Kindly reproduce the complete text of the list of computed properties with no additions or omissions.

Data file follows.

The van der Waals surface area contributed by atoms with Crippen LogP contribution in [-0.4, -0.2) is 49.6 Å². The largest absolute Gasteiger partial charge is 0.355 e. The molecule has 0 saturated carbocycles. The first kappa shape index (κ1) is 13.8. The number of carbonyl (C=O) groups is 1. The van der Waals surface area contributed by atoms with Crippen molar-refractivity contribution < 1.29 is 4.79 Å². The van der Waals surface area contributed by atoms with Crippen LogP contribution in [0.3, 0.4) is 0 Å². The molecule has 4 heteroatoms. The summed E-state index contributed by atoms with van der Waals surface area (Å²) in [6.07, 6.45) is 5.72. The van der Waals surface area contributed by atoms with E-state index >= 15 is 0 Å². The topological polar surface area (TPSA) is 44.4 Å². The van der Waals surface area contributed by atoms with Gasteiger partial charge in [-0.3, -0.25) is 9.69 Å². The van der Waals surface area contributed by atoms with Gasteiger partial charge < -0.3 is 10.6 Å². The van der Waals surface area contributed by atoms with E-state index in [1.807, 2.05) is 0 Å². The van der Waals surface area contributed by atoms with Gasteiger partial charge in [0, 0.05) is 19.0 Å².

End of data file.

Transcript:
The van der Waals surface area contributed by atoms with Crippen LogP contribution in [-0.4, -0.2) is 49.6 Å². The largest absolute Gasteiger partial charge is 0.355 e. The molecule has 0 saturated carbocycles. The first kappa shape index (κ1) is 13.8. The number of carbonyl (C=O) groups is 1. The van der Waals surface area contributed by atoms with Crippen molar-refractivity contribution < 1.29 is 4.79 Å². The van der Waals surface area contributed by atoms with Crippen LogP contribution in [0.3, 0.4) is 0 Å². The molecule has 4 heteroatoms. The summed E-state index contributed by atoms with van der Waals surface area (Å²) in [6.07, 6.45) is 5.72. The van der Waals surface area contributed by atoms with E-state index >= 15 is 0 Å². The topological polar surface area (TPSA) is 44.4 Å². The van der Waals surface area contributed by atoms with Gasteiger partial charge in [-0.3, -0.25) is 9.69 Å². The van der Waals surface area contributed by atoms with Gasteiger partial charge < -0.3 is 10.6 Å². The van der Waals surface area contributed by atoms with E-state index in [1.807, 2.05) is 0 Å². The van der Waals surface area contributed by atoms with Gasteiger partial charge in [0, 0.05) is 19.0 Å².